Healing C-Section Scars

Healing C-Section Scars

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Nearly one out of every three mothers will give birth through c-section.  And unfortunately they are not being instructed in how to properly care for their scar, besides being told to avoid too much lifting and to watch for signs of infection such as redness and fever.

A c-section is a major surgery and the external scar is only part of what is actually healing.  Scar tissue begins forming immediately after surgery, and because it lies down in a multi-directional pattern, it is even stronger than the original tissue.  Scar tissue also attaches to structures all around it, allowing it to span outside of the uterus to bones, muscles, nerves, viscera and connective tissue.

A c-section scar can cause postural dysfunction if the tightness is not allowing a person to stand upright, leading to more pain in other areas of the body.  It can also lead to muscular pain, connective tissue dysfunction and nerve issues in and around the pelvis.  Ultimately causing symptoms such as pelvic pain, bladder issues, bowel distress and painful intercourse.

Therefore mobilization of the scar is vital for proper healing and overall function.  Mobilization breaks down the scar so that the fibers run more uniformly, and promotes blood flow to decrease adhesions, lessen pain and improve mobility.  No two scars are alike, so though working on a scar can minimize it’s size and reduce redness, the goal is really aimed at function.  After the initial and very important period of rest, and once the scar has completely healed (6-8 weeks), a woman should be able to be cleared by her doctor or midwife to begin scar tissue mobilization.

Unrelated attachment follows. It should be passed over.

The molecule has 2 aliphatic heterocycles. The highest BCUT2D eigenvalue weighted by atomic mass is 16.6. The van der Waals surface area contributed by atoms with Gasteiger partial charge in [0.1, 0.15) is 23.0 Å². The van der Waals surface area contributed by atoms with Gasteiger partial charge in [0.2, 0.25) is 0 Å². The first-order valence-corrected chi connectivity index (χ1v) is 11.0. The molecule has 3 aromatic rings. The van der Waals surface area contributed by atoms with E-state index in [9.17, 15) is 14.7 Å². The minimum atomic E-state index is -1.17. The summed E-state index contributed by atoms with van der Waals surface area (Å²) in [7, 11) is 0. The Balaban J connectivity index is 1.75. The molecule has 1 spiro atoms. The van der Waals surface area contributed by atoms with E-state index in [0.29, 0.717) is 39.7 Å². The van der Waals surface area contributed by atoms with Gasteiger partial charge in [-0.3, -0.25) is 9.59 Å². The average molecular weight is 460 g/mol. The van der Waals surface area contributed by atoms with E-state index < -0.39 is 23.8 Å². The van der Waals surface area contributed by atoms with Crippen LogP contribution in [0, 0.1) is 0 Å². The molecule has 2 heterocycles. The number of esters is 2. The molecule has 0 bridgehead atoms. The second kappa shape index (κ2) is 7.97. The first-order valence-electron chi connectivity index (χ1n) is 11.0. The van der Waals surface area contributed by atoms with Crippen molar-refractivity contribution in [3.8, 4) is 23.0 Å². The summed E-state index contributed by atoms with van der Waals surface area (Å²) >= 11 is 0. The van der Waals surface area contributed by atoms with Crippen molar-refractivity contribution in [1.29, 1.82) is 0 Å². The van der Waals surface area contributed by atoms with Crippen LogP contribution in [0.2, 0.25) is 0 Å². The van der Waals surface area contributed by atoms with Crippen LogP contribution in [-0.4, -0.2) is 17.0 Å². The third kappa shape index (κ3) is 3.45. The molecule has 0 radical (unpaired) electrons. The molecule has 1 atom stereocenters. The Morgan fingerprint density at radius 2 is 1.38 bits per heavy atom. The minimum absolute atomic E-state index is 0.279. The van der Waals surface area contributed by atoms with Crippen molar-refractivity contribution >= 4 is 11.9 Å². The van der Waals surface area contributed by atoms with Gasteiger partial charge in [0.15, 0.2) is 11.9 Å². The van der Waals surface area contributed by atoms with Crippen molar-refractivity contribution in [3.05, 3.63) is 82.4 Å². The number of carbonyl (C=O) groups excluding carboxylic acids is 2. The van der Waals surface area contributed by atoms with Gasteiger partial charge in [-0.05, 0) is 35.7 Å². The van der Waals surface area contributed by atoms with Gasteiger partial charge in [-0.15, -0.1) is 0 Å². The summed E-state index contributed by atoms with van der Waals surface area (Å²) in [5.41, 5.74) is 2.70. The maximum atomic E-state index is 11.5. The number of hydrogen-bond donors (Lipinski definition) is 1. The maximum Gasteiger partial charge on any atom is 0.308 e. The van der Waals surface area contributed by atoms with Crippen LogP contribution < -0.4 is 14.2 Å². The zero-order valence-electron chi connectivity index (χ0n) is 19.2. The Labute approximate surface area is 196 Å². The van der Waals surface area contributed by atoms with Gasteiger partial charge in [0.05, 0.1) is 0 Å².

MOBILIZING THE SCAR TISSUE:  You can do this by lying on your back with knees bent (having them straight makes the work a little more intense since that stretches the front of the body)

ASSESS:  Using a few fingers (whatever feels most comfortable) gently press into the scar and move the scar up/down, right/left and diagonal.  Continue along the scar to get an idea of where along the scar the tissue moves the least and where the scar might feel more sensitive/painful.  {if the scar is too painful to touch, you can begin by mobilizing the tissue above and below the scar first}

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MOBILIZE:  Using the same fingers from the assessment, with a very small amount of lotion or oil, spend about 30-60 seconds at each point along the scar to mobilize it in all the directions mentioned. Move from one end to the other end slowly.  This should take about 5 minutes.

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Improvements in scar tissue mobility can be affected years after a c-section, so it’s never too late to get started.  And if you are having pain or symptoms of dysfunction, it would be worth your while to have a thorough physical therapy assessment from a women’s health therapist.  This way a specific treatment plan, including other treatment options could be tailored specifically for you and your symptoms.

 

Allison Oswald

 

 

 

 

One thought on “Healing C-Section Scars

  1. This was a great read for me. I personally have had 2 separate c-sections. The second only 4 months ago – and I still experience some slight aches and pain. I will be trying this.

    Thanks!

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